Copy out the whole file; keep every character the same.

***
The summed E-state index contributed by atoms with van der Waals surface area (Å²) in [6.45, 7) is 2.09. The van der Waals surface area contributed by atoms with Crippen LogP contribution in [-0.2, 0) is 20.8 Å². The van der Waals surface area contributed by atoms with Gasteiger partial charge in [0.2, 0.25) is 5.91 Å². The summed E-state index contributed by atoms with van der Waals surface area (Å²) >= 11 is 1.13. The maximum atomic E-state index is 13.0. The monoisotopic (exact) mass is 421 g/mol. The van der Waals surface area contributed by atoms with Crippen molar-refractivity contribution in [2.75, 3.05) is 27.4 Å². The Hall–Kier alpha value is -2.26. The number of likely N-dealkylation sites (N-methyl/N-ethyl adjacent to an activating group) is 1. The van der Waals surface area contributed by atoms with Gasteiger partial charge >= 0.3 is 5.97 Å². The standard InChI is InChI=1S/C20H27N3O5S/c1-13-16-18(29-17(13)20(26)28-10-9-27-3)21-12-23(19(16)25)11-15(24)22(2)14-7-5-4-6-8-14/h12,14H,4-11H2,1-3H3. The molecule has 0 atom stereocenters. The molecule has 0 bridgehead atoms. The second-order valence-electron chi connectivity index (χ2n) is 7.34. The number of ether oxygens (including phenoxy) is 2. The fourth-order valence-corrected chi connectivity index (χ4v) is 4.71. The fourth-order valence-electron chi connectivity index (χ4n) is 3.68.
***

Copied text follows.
The summed E-state index contributed by atoms with van der Waals surface area (Å²) in [6.45, 7) is 2.09. The van der Waals surface area contributed by atoms with Crippen LogP contribution in [-0.2, 0) is 20.8 Å². The van der Waals surface area contributed by atoms with Gasteiger partial charge in [0.2, 0.25) is 5.91 Å². The summed E-state index contributed by atoms with van der Waals surface area (Å²) >= 11 is 1.13. The maximum atomic E-state index is 13.0. The monoisotopic (exact) mass is 421 g/mol. The van der Waals surface area contributed by atoms with Crippen molar-refractivity contribution in [2.75, 3.05) is 27.4 Å². The Hall–Kier alpha value is -2.26. The number of likely N-dealkylation sites (N-methyl/N-ethyl adjacent to an activating group) is 1. The van der Waals surface area contributed by atoms with Gasteiger partial charge >= 0.3 is 5.97 Å². The standard InChI is InChI=1S/C20H27N3O5S/c1-13-16-18(29-17(13)20(26)28-10-9-27-3)21-12-23(19(16)25)11-15(24)22(2)14-7-5-4-6-8-14/h12,14H,4-11H2,1-3H3. The molecule has 0 atom stereocenters. The molecule has 0 bridgehead atoms. The second-order valence-electron chi connectivity index (χ2n) is 7.34. The number of ether oxygens (including phenoxy) is 2. The fourth-order valence-corrected chi connectivity index (χ4v) is 4.71. The fourth-order valence-electron chi connectivity index (χ4n) is 3.68.